The hero in a hostile world

"Hemingway's heroes  face a hostile world and do not always triumph. Yet they win in the sense that they overcome physical obstacles and improve their moral and emotional well-being. Although Ernest Hemingway's heroes have different names, they are fundamentally the same person, drawing form the same traumatizing experiences. As for the heroes, however emotionally disturbed, they always seem to have some hope guiding them into the future. Many hero instances, such as actually getting wounded in the war and vast hunting expeditions, are taken from Hemingway's actual life and happenings. This is brought out in A Farewell to Arms.

I. The "Hostile  world defeats modern man.

A. Frederic Henry of A Farewell to Arms faces hardships of the world.

B. Frederic, the protagonist, survives an artillery bombardment that kills one of his own men and badly injures him.

A. Frederic's decision to pick up two sergeants while retreating, then when they got stuck in the ambulance shot one of the sergeants, make's himself to be almost inhuman.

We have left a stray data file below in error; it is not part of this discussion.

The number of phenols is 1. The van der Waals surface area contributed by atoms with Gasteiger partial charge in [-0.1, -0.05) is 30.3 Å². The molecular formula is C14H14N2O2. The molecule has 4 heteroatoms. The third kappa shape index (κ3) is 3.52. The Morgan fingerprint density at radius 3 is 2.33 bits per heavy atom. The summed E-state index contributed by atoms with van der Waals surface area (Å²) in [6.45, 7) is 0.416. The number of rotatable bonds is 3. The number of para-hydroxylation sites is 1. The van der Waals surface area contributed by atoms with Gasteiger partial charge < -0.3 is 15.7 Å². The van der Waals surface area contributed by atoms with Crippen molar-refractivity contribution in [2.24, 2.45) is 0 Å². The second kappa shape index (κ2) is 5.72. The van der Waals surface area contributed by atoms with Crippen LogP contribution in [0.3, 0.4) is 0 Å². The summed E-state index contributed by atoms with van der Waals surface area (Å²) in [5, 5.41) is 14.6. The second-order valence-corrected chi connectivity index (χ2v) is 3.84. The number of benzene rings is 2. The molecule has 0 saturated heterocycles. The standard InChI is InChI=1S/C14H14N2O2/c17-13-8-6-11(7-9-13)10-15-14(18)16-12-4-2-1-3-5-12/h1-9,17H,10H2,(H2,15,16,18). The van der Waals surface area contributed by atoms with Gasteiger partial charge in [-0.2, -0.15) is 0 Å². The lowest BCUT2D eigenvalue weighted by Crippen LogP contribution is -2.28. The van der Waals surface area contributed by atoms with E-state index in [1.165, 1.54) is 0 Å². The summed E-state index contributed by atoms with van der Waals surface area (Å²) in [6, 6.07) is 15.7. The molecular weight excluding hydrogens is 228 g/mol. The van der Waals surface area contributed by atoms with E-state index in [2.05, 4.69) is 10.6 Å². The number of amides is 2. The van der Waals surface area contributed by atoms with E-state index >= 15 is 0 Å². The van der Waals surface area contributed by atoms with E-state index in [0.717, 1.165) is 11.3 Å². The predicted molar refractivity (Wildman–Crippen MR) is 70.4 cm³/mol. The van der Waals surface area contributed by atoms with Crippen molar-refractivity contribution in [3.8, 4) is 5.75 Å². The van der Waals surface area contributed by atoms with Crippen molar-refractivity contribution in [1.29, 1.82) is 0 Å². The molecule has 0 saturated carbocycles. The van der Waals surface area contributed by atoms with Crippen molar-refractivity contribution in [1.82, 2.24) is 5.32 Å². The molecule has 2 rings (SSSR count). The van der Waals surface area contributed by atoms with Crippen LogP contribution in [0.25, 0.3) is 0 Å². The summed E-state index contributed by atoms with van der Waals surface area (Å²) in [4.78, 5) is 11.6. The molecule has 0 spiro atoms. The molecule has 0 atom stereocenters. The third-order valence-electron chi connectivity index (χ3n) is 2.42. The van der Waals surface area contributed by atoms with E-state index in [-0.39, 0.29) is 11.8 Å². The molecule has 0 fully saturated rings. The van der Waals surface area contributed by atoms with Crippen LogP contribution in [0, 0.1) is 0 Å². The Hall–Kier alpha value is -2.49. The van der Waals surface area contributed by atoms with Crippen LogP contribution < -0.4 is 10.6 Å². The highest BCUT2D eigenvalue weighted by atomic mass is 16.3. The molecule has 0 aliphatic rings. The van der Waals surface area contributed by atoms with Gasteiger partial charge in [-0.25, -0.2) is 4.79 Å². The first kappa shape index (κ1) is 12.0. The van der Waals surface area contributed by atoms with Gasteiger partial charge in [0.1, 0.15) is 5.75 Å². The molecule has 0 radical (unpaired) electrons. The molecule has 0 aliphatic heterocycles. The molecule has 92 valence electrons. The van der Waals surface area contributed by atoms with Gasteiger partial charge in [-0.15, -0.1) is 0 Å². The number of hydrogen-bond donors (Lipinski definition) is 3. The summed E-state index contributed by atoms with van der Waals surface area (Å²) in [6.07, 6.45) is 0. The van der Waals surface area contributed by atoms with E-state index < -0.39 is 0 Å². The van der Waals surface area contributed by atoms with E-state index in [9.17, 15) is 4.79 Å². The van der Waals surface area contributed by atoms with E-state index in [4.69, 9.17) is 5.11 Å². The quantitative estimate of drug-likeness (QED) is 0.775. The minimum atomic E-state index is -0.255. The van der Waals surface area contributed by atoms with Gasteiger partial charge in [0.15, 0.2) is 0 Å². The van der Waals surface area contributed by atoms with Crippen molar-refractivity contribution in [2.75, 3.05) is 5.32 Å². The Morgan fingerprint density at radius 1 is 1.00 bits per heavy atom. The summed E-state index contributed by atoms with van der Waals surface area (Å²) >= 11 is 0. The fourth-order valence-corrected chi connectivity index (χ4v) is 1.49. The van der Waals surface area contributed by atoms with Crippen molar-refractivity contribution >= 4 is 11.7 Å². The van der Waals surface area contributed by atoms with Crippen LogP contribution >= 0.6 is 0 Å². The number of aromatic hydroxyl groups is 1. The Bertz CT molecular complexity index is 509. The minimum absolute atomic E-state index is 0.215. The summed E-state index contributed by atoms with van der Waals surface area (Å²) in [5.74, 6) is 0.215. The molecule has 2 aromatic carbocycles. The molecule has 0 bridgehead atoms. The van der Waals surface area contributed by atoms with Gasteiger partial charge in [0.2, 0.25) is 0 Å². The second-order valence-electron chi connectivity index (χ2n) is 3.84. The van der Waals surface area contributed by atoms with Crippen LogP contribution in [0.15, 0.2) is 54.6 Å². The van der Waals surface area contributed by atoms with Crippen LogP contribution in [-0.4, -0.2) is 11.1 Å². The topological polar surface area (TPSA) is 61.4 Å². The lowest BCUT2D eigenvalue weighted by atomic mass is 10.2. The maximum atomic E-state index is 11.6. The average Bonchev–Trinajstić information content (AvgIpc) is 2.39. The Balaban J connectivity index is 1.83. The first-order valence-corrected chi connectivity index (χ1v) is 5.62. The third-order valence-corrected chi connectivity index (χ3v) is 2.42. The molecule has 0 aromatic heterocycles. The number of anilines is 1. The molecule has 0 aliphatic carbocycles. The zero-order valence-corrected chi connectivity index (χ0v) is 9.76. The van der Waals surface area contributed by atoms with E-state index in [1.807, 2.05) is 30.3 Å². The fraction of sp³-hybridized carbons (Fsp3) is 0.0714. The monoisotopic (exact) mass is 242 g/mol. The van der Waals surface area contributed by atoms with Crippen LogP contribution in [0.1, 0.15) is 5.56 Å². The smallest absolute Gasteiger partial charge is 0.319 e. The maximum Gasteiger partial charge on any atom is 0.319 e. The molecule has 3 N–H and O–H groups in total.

III. The modern man, or hero, overcomes through the code hero.

A. The Hemingway hero is usually a masculine man who drinks, loves hunts and bullfights, and has war injuries. He is also almost always defeated physically, but never loses because his victories are moral ones. Some of theses victories are: Frederic finding his strength, courage, and his bravery.

B. The code hero is the character that shows the Hemingway hero how to conduct himself; this person is very different and makes up for what the hero is lacking. The code hero helps along the hero through right decisions, acting properly and trying to make the hero do the right thing when things get crazy or dangerous.

Hemingway portrays the hero in a hostile world and lets that protagonist

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